Dissertation Abstract: Constructed Subjectivities and a “Thick” Account of Agency: A Foucauldian Dialogue with Douglass, Fanon, and the Augustinian-Franciscan Tradition
If everything goes according to the plan, I am scheduled to defend my dissertation the last week of August (at this time the exact date has not been given). Below is a copy of my dissertation abstract for those interested.
Constructed Subjectivities and a “Thick” Account of Agency: A Foucauldian Dialogue with Douglass, Fanon, and the Augustinian-Franciscan Tradition
Cynthia R. Nielsen, Ph.D.
University of Dallas, 2011
Director: Philipp W. Rosemann
Michel Foucault offers penetrating analyses of how subjectivities are constructed. His statements regarding the ubiquity of power relations have been misinterpreted as both a denial of human agency and a death blow to the subject. Against this entrenched view, I argue that his understanding of power relations presuppose free subjects and, in fact, creates a space for resistance possibilities.
Foucault articulates a “metaphysically thin” account of agency. That is, a free subject is one whose relations with others produces a field of possibilities for acting on one’s own as well as others’ actions. That field may, of course, become severely restricted. Nonetheless, even in extremely oppressive situations, an agent retains her freedom as long as she is able in some way to resist.
Here our dialogue with Douglass and Fanon proves fruitful. Douglass, for example, was forced to live in an inhumane slave society; yet, he engaged in subversive acts, allowing him to re-narrate his subjectivity. Although Douglass’s freedom was constrained, he was not rendered completely passive. Through examining Douglass’s and Fanon’s concrete experiences of oppression, I demonstrate the empirical validity of Foucault’s theoretical analyses concerning power relations and subject-(re)formation.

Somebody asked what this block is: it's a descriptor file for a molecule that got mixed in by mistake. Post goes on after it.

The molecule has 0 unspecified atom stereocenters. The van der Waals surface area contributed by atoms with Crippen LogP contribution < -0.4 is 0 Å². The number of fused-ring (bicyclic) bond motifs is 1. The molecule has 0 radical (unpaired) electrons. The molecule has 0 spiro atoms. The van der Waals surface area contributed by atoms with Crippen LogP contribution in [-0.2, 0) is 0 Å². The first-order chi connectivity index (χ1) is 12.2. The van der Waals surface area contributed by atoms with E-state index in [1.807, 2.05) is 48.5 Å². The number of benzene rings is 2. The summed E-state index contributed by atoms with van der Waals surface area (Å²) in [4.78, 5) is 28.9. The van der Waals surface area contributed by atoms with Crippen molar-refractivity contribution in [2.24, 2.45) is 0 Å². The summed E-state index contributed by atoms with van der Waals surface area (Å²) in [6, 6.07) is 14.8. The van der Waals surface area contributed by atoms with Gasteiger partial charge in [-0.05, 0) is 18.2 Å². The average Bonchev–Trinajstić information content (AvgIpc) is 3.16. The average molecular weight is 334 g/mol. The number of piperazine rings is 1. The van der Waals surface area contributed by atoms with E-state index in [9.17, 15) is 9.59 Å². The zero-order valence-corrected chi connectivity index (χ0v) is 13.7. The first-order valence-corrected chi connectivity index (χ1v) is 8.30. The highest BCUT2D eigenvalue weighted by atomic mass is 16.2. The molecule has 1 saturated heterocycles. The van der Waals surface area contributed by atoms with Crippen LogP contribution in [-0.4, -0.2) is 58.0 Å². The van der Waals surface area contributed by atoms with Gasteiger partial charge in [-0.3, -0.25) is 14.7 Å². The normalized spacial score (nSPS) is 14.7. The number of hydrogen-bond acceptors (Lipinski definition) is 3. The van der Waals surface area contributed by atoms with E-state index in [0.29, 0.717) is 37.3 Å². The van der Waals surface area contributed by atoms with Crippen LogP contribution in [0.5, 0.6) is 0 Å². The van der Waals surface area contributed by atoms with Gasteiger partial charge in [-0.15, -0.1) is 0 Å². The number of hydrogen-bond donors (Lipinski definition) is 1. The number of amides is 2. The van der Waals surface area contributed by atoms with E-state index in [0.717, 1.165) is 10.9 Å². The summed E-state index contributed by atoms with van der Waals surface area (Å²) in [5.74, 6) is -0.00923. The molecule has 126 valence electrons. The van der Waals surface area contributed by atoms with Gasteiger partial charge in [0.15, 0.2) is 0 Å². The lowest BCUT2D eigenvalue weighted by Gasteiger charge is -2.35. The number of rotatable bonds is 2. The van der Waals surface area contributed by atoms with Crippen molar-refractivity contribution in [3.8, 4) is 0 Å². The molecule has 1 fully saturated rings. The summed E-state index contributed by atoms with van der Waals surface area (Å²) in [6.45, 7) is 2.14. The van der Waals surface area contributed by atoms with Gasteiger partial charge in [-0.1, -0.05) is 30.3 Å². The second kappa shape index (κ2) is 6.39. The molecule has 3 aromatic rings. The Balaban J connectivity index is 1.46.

Unlike Foucault, Douglass and Fanon were forthright concerning their moral evaluations. That is, they condemned as intrinsically evil the practice of slavery and colonization. Foucault’s reticence to make transcultural moral judgments signals a weakness in his account not unrelated to his reticence to affirm universal structures of human being. Consequently, Foucault’s anthropology and “ontologically minimalist” view of agency creates an obstacle for our modern and premodern dialogue partners.
I then turn to Augustine whose critique of Roman narratives, awareness of social conditioning, and processive view of the self exhibit striking similarities to Foucault’s reflections. However, Augustine’s ambiguous position regarding agency coupled with his (strong) doctrine of sin is, for Foucault, unpalatable. Enter Scotus. Scotus’s notion of agency affirms the power for opposite acts, and his “thick” account of the will and freedom establishes a basis for transcultural, moral critique. Scotus thus serves as a via media, facilitating constructive dialogue with (post)modern thinkers evincing emancipatory concerns and attunement to social construction.